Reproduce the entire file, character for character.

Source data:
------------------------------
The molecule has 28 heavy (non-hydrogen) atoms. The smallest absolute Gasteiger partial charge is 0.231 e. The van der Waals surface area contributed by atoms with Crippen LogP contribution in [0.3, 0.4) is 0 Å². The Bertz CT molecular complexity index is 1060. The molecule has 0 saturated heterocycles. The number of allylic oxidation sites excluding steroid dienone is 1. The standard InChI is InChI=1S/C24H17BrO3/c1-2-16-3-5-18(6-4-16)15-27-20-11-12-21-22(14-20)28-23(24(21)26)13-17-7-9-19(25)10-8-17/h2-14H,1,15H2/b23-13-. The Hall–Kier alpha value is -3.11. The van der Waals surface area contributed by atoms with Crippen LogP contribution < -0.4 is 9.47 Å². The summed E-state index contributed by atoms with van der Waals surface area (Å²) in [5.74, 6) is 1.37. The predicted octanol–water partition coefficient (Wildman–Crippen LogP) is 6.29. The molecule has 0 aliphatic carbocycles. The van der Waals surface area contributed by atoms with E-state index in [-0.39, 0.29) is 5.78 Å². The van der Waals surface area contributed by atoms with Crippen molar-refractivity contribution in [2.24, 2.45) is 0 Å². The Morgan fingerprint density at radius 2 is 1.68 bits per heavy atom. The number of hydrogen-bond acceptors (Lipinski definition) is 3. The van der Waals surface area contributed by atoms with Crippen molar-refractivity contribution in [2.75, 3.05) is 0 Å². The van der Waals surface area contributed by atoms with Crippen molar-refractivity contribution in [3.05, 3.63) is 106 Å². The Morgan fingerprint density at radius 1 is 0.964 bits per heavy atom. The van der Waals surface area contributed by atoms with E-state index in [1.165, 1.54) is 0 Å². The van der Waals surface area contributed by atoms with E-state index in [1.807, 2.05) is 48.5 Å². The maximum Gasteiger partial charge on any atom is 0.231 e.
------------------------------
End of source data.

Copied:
The molecule has 28 heavy (non-hydrogen) atoms. The smallest absolute Gasteiger partial charge is 0.231 e. The van der Waals surface area contributed by atoms with Crippen LogP contribution in [0.3, 0.4) is 0 Å². The Bertz CT molecular complexity index is 1060. The molecule has 0 saturated heterocycles. The number of allylic oxidation sites excluding steroid dienone is 1. The standard InChI is InChI=1S/C24H17BrO3/c1-2-16-3-5-18(6-4-16)15-27-20-11-12-21-22(14-20)28-23(24(21)26)13-17-7-9-19(25)10-8-17/h2-14H,1,15H2/b23-13-. The Hall–Kier alpha value is -3.11. The van der Waals surface area contributed by atoms with Crippen LogP contribution < -0.4 is 9.47 Å². The summed E-state index contributed by atoms with van der Waals surface area (Å²) in [5.74, 6) is 1.37. The predicted octanol–water partition coefficient (Wildman–Crippen LogP) is 6.29. The molecule has 0 aliphatic carbocycles. The van der Waals surface area contributed by atoms with E-state index in [-0.39, 0.29) is 5.78 Å². The van der Waals surface area contributed by atoms with Crippen molar-refractivity contribution in [2.24, 2.45) is 0 Å². The Morgan fingerprint density at radius 2 is 1.68 bits per heavy atom. The number of hydrogen-bond acceptors (Lipinski definition) is 3. The van der Waals surface area contributed by atoms with Crippen molar-refractivity contribution in [2.75, 3.05) is 0 Å². The van der Waals surface area contributed by atoms with Crippen molar-refractivity contribution in [3.05, 3.63) is 106 Å². The Morgan fingerprint density at radius 1 is 0.964 bits per heavy atom. The van der Waals surface area contributed by atoms with E-state index in [1.165, 1.54) is 0 Å². The van der Waals surface area contributed by atoms with E-state index in [1.807, 2.05) is 48.5 Å². The maximum Gasteiger partial charge on any atom is 0.231 e.